Petiscos: Tasty tacos are ‘fare’ game for those on the go

In the 1800s, it was a ticket office. In the 1950s, it was home to Claremont’s Folk Music Center and through the 1980s, it was Shrimps. Today, it’s all about tacos for the little white house on First Street as John Solana of The Back Abbey and Union on Yale adds a third venue to his Claremont restaurant repertoire. In partnership with Erik Johnson—general manager of The Back Abbey—Mr. Solana debuts “Petiscos” taco house this Monday, June 3.

Through their latest culinary venture, the local restaurateurs welcome the Claremont community into the backyard of one of the Village’s oldest buildings for South American-inspired cuisine. Petiscos is not only apt in referring to the shack’s petite stature, but also in referencing the tasty tidbits served up inside—with tacos, tamales and street corn among the handheld varieties envisioned for the new establishment.

“We wanted it to be something that you can easily grab and take with you,” Mr. Solana said. “The taco shell works as the vessel. You can literally eat the entire dish.”

Mr. Solana, the son of a US serviceman, lived on the United States air base on the island of Terceira, located within the Azores Islands of Portugal, for 6 months of his childhood. While living on the island, he was introduced to side-of-the-road dinner houses, each with distinct and delicious dishes housed in unassumingly small quarters. He models Petiscos in the same manner.

Opposite from The Back Abbey and Union on Yale’s “dine and stay awhile” atmosphere—each equipped with lavish outdoor seating areas—Petiscos is meant to be a casual affair. Customers will order and pick up their meals at the window and can either go on their way or stay and enjoy the eatery’s backyard garden, outfitted with cozy picnic tables and a beer in hand. Petiscos is Mr. Solana’s only location that offers to-go food.

“It’s meant to be modest,” he insists. Paying for the bill is modeled with the same easygoing manner. Tacos will range from $4 to $8 flat rate, no taxes added, according to Mr. Johnson. Petiscos may be down-to-earth in dress and decorum, but in keeping with the flair of The Back Abbey and Union on Yale’s out-of-the-ordinary fare, Mr. Solana and Mr. Johnson are dreaming up bold menu ideas.

While sticking with the classic, homemade tortilla on the outside, taco fillings may include seasonal choices like elk, wild boar and quail along with the classic chicken, beef and pork staples.

“The people in Claremont are very well traveled and knowledgeable about different food and are interested in trying new things,” Mr. Johnson said. “We want our customers to get the chance to try something they might not typically be exposed to.”

In the process, the partners’ families have been able to get their share of worldly cuisine. Since coming up with the idea of opening a taco joint about a year ago, the pair have been testing out their recipes at home, much to their families’ pleasure as well their own.

“I could eat my bodyweight in tacos,” Mr. Solana joked.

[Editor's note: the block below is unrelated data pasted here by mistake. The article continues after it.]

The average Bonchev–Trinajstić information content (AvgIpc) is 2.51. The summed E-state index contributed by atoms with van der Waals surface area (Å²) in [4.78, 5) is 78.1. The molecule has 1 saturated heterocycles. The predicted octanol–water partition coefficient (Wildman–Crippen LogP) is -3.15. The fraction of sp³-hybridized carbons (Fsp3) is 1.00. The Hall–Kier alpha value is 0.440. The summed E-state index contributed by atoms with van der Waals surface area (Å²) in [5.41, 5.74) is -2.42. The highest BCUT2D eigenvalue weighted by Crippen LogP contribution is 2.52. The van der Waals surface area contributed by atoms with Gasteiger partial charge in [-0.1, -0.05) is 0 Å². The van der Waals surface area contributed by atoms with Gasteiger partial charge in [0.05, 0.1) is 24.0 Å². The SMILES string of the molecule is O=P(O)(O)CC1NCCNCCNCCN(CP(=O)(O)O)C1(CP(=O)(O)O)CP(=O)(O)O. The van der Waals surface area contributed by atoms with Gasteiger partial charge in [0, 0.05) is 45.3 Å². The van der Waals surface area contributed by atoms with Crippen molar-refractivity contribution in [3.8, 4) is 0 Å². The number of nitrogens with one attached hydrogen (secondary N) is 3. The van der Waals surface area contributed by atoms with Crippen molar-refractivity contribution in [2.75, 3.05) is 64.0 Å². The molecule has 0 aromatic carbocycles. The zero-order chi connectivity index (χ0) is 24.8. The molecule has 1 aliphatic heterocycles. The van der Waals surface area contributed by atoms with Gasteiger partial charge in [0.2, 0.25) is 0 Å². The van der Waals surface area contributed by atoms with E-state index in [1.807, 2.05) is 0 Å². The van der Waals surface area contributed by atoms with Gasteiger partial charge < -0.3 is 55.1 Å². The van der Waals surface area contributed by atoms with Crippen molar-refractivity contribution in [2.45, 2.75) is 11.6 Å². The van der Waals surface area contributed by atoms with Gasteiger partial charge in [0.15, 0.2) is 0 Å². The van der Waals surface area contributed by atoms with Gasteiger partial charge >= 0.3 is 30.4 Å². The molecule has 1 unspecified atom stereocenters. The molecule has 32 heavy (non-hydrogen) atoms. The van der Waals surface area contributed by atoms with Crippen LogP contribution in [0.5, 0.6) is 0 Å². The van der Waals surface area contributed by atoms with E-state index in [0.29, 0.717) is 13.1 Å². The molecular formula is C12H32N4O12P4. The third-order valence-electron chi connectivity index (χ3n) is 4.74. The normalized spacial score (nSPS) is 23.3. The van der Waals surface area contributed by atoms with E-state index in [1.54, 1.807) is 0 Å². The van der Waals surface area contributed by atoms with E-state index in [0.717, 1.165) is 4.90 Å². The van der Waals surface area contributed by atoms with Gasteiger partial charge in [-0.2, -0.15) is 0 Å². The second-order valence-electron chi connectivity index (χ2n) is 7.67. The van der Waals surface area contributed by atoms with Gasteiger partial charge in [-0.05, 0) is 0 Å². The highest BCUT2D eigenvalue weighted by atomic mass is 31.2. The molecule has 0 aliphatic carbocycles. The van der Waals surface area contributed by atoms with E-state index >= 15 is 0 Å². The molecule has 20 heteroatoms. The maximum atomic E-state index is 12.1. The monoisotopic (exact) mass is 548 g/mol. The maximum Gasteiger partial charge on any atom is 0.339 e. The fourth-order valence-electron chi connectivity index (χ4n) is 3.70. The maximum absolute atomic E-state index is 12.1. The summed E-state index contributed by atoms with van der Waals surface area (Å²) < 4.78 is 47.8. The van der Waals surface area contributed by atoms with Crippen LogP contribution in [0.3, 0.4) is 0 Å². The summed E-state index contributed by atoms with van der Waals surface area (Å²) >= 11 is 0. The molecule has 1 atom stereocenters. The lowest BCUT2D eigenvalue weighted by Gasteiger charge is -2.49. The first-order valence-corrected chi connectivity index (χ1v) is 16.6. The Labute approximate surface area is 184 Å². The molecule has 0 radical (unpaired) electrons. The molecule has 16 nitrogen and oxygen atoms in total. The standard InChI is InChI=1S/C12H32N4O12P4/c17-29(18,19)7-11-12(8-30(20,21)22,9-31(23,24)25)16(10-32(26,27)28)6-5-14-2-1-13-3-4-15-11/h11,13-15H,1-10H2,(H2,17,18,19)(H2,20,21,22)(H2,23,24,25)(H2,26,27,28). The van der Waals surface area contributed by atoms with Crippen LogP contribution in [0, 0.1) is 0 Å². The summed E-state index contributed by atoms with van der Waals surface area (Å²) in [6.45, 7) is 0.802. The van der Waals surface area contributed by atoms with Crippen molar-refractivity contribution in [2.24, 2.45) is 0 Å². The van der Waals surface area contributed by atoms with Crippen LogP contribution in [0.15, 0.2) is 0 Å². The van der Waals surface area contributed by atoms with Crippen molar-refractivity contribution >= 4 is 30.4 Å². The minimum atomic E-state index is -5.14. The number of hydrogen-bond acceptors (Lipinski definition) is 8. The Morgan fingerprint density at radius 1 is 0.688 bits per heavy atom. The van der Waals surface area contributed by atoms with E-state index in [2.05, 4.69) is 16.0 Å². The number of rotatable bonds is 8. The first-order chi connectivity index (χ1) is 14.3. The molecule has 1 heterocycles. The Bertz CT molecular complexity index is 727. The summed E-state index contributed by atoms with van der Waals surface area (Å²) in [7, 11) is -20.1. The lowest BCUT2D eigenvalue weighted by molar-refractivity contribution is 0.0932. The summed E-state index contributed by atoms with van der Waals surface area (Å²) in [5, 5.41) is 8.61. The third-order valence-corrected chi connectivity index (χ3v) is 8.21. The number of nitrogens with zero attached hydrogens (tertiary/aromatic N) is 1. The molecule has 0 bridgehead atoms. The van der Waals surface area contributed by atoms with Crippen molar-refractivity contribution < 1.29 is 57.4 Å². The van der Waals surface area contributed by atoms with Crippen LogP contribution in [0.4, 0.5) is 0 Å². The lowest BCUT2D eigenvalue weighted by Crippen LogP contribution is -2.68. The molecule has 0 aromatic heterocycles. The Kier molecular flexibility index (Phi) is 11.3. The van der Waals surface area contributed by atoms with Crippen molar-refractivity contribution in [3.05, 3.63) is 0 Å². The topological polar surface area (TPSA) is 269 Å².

Though the grills are just getting fired up in preparation for opening day, detailed plans have been underway for quite some time, ensuring the proper preservation of the historic site of their venue. Controversy brewed at a gathering of the Architectural Commission last summer over use of the historic building as a kitchen space. Residents had mixed emotions as the commission gave Petiscos its final approval. Locals will no longer have access to the building—the space is only large enough for the kitchen staff, Mr. Solana explained. However, steps have been taken to ensure that, should Petiscos close its doors, the “old Shrimps” will remain preserved as it has always been. In addition to adding original glass from the era of the building to replace the current windows and a fresh coat of paint to replicate its origins, removable panels will be placed along the inside of the building to make sure it isn’t ruined from use as a kitchen. The floor has been removed, restored and fixed back in place with a special coat that can be sanded and removed without harm to the original work. “The building had been in bad shape,” Mr. Solana said of when he first acquired the house. “I originally wanted customers to be able to come inside, but with ADA standards and all that’s involved in opening a restaurant, it became impossible.” He hopes that his outdoor transformation and indoor preservation, along with his cuisine—with a reputation for freshness that precedes it—will aid in paying homage to his hometown and the distinct character that Claremont residents and visitors have come to know and love. Petiscos’ backyard garden and cozy quarters remind him of the familial Claremont of his past. “Claremont is filled with special spaces and this is one of them,” Mr. Solana said of the little white house. “It’s a hidden little treasure.” Petiscos, located at 211 W. First St., will be open Monday through Saturday from 11:30 a.m. to 8 p.m. —Beth Hartnett


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